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Chirurgia 2016 August;29(4):114-20


language: English

Enhanced abdominal wall rehabilitation after major surgery: a randomized controlled trial

Andrea GIANNINI 1, Gian Marco PALINI 2, Nicola FERRI 1, Luigi VENERONI 2

1 ArsManuum Rehabilitation, Rimini, Italy; 2 Infermi Hospital, Rimini, Italy


BACKGROUND: In the fast-track era, patients should be nursed in an environment that encourages independence and mobility. In this study we analyzed patients that underwent open abdominal surgery and consequently reported injury to the abdominal wall. Surgery, pain and hypomobility concur to reduce anterior abdominal wall trophism. An altered functionality of the anterior abdominal wall involves an altered functionality of patients.
METHODS: Fifty-two patients were selected randomly from March 2009 to February 2012. In accordance with the inclusion criteria, all patients included underwent midline incision on the alba line (xipho-umbilical or xipho-pubic). Oswestry Disability Index SF-36 score, VAS score and spirometric values were collected. The physical treatment proposed was composed of 10 physiotherapy sessions, twice a week for 6 weeks.
RESULTS: The domain “physical pain” into the study between groups is statistically significant, with a Ppre=0.0483 and a Ppost=0.0177; we hypothesize that the statistic and percent variation upon perceived pain (treatment group +61.9% vs. control group +1.61%) is to connect to the reactivation of abdominal wall function that has a positive effect to lumbar dynamics. Results of VAS scale for lumbar pain indicate a significant variation for the study intra groups (P treatment group 0.000, P control group 0.406) and for the study between groups (Ppre=0.1283, Ppost=0.0353); Oswestry Disability Index shows different variations in the two groups; as a matter of fact the studio intra groups records a significant variation between admission and discharge for the treatment group, with a P=0.0001. The study between groups (Ppost=0.0122) is included into significant parameters. Exercise may have beneficial effects at varying follow-up periods on health-related quality of life, especially physical functioning, role function, social functioning, and fatigue. Post-operative pulmonary complications are common in patients undergoing abdominal surgery and they are responsible for the increased morbidity and mortality as well as length of hospital stay and health related cost of care. Stability models acknowledge the importance of muscle function for spine stability. Injury to the pelvic and lower abdominal musculature puts women at increased risk for low-back pain later in life.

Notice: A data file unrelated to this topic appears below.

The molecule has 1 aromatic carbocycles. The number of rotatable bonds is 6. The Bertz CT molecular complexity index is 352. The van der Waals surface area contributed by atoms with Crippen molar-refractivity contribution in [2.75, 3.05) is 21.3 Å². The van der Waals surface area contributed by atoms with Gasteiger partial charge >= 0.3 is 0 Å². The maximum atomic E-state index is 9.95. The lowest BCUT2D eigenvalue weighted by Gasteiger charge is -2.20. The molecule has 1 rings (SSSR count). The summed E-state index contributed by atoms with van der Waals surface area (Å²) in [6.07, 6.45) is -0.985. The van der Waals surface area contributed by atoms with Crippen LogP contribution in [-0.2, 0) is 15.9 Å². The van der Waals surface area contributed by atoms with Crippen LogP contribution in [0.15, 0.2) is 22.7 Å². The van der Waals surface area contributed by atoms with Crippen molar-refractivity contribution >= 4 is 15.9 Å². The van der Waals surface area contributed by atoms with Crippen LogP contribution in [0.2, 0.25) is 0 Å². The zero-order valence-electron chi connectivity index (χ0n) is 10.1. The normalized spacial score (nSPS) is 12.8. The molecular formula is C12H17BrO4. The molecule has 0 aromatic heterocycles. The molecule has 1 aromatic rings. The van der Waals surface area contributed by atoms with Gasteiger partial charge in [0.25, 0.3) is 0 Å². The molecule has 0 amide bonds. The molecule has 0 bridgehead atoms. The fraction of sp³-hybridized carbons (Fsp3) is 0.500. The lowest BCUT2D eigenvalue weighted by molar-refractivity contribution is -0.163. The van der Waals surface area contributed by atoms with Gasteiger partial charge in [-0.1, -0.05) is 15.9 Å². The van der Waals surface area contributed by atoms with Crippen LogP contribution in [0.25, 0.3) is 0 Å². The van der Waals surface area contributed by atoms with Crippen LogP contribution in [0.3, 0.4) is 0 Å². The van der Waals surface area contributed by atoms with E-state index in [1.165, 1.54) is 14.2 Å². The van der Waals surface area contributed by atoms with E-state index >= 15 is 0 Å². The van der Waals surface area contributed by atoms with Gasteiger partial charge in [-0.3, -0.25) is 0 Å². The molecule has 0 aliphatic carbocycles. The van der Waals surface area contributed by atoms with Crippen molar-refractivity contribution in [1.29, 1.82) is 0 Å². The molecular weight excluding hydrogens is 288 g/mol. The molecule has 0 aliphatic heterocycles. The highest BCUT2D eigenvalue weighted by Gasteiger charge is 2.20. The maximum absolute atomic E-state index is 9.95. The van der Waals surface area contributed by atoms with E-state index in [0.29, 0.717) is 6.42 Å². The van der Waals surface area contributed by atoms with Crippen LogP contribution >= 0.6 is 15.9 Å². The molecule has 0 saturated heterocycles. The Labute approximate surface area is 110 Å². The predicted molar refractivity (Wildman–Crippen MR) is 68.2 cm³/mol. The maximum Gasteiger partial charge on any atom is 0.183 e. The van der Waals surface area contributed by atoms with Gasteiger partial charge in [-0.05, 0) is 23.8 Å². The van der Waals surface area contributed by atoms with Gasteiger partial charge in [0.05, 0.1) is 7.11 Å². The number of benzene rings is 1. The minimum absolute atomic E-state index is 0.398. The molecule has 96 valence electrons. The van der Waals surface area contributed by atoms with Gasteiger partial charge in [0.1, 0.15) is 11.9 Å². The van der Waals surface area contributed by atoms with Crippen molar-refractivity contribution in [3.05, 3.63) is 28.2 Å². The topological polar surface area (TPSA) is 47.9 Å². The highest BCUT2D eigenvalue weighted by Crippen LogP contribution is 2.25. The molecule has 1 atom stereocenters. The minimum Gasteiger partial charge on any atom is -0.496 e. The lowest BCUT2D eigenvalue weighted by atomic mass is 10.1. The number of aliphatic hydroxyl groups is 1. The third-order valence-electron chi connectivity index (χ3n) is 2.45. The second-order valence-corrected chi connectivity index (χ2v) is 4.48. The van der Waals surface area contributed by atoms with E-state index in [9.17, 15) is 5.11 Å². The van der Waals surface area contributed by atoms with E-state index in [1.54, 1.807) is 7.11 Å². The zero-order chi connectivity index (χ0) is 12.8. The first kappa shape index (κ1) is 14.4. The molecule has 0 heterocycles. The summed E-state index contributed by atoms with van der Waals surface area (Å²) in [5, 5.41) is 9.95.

CONCLUSIONS: New trials with longer follow-up are necessary to discriminate an eventual long term overlapping of the groups. This may be complicated by the huge quantity of variables present, due to the too many different clinical conditions among patients without taking into consideration their surgical access. We need to underline the complexity to look for specific and reliable evaluation scores. It is evident, however, that the rehabilitation of the abdominal wall after a surgical trauma has a positive outcome on postoperative stay and on patients quality of life.

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